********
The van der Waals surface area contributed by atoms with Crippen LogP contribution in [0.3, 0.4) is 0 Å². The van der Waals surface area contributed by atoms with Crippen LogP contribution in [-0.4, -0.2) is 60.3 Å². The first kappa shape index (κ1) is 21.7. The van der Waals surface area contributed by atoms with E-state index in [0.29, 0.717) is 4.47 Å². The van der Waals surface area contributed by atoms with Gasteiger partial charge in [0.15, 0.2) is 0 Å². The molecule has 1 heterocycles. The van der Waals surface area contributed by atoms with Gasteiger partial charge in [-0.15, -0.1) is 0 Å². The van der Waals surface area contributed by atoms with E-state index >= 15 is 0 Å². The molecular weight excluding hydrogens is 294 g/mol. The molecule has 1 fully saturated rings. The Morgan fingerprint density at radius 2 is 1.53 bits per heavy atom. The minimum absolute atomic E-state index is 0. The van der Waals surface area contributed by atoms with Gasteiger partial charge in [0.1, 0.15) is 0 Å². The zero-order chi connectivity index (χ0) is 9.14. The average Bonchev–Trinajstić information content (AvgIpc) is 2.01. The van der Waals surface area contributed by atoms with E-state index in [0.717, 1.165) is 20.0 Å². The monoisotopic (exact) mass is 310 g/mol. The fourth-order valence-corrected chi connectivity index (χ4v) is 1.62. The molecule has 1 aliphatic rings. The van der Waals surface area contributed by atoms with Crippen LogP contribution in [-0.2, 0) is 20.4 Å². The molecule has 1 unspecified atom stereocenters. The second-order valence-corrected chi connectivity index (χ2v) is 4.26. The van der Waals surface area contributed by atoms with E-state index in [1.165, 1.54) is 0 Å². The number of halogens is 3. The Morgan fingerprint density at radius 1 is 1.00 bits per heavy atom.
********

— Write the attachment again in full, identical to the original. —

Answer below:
The van der Waals surface area contributed by atoms with Crippen LogP contribution in [0.3, 0.4) is 0 Å². The van der Waals surface area contributed by atoms with Crippen LogP contribution in [-0.4, -0.2) is 60.3 Å². The first kappa shape index (κ1) is 21.7. The van der Waals surface area contributed by atoms with E-state index in [0.29, 0.717) is 4.47 Å². The van der Waals surface area contributed by atoms with Gasteiger partial charge in [0.15, 0.2) is 0 Å². The molecule has 1 heterocycles. The van der Waals surface area contributed by atoms with Gasteiger partial charge in [-0.15, -0.1) is 0 Å². The van der Waals surface area contributed by atoms with E-state index >= 15 is 0 Å². The molecular weight excluding hydrogens is 294 g/mol. The molecule has 1 fully saturated rings. The Morgan fingerprint density at radius 2 is 1.53 bits per heavy atom. The minimum absolute atomic E-state index is 0. The van der Waals surface area contributed by atoms with Gasteiger partial charge in [0.1, 0.15) is 0 Å². The zero-order chi connectivity index (χ0) is 9.14. The average Bonchev–Trinajstić information content (AvgIpc) is 2.01. The van der Waals surface area contributed by atoms with E-state index in [0.717, 1.165) is 20.0 Å². The monoisotopic (exact) mass is 310 g/mol. The fourth-order valence-corrected chi connectivity index (χ4v) is 1.62. The molecule has 1 aliphatic rings. The van der Waals surface area contributed by atoms with Crippen LogP contribution in [-0.2, 0) is 20.4 Å². The molecule has 1 unspecified atom stereocenters. The second-order valence-corrected chi connectivity index (χ2v) is 4.26. The van der Waals surface area contributed by atoms with E-state index in [1.165, 1.54) is 0 Å². The number of halogens is 3. The Morgan fingerprint density at radius 1 is 1.00 bits per heavy atom.